Tuned In

When Twitter Becomes the Tweet Police

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It was — to paraphrase Twitter’s own terminology for when it crashes — a whale of a fail. The social-media service, and NBC, apologized for the suspension of a British reporter, critical of NBC’s Olympics coverage, who tweeted the e-mail of an NBC executive to his followers.

Twitter reinstated the reporter, Guy Adams of the Independent, but how the suspension happened is as important and disturbing as the fact that it happened. Twitter has a business partnership with NBC on the Olympics, and Twitter staff alerted NBC to the tweet — believing it violated a Twitter rule against tweeting private e-mail addresses — and encouraged the network to file a complaint.

It’s a little mind-boggling that Twitter wouldn’t anticipate how fast controversies over speech and silencing can spread on, well, Twitter. There was a burst of support for Adams — and whatever you think of the whole “Here’s this guy’s e-mail address. Tell him off, folks!” strategy, the appearance that NBC and Twitter teamed up to shut up a critic didn’t look good for a pair of media companies.

One question is whether Adams really violated Twitter’s stated rule in the first place. The “private” e-mail address he tweeted was a corporate one, in the same firstname-lastname-at-corporate-domain-dot-com format that other addresses at NBC (or for that matter, TIME) follow.

In an apology post, Twitter said it stood by the “private” judgment, since it can’t know or investigate whether someone uses an address for personal or public business. Though that raises the question of whether Twitter therefore considers every e-mail address private. Also, other users (like Spike Lee, who apologized for retweeting the wrong person’s address in protest over the Trayvon Martin shooting) have not been suspended over tweets of others’ personal information. But Twitter did recognize that tipping off a business partner to file a complaint was a conflict: “We should not and cannot be in the business of proactively monitoring and flagging content, no matter who the user is — whether a business partner, celebrity or friend.”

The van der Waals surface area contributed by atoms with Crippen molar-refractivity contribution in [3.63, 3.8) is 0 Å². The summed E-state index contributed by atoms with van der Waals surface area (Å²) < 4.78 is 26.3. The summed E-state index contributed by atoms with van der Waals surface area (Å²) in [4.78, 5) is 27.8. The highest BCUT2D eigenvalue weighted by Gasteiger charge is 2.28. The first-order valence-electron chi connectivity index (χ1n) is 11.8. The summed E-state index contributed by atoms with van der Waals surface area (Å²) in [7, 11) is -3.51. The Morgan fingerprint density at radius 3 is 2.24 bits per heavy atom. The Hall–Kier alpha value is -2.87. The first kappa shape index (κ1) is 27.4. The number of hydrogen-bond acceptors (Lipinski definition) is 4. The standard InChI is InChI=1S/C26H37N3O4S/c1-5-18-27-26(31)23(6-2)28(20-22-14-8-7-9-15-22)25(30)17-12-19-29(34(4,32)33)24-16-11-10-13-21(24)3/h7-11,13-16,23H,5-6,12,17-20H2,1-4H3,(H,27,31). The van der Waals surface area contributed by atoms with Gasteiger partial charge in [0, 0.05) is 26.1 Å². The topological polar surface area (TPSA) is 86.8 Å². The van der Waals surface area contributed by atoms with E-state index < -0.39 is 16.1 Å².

The incident itself is a small one in the grand history of public speech. And before anyone brings it up, this isn’t a matter of violating rights — Twitter is a private company that has every right to set rules for behavior and suspend users who violate them. (Whether Adams actually did in this case is another matter.)

But there’s what’s legal and there’s what’s responsible. And while this was one small incident, it points out the tremendous power that Twitter potentially has over users in social media. There are other outlets like Facebook and Google Plus, but only one Twitter. If AT&T were to cancel your cell-phone contract, you could switch to Verizon and still be able to make calls just the same. But if you’re suspended from Twitter, you’re just gone. There’s no alternate Twitter you can go on to reach the same people.

Here the issue was just griping over the Olympics, but Twitter has been used for much more serious and controversial purposes, including protests in the Arab Spring. If there’s even the suggestion that Twitter might choose to enforce its standards more assiduously for people who criticize its business partners, what happens when the growing company develops business interests in, say, a country whose government is under protest?

Twitter did the right thing to reverse itself and apologize, and it’s also the right thing to keep an eye on it to make sure it keeps doing the right thing. As go the Olympics, after all, so goes the world.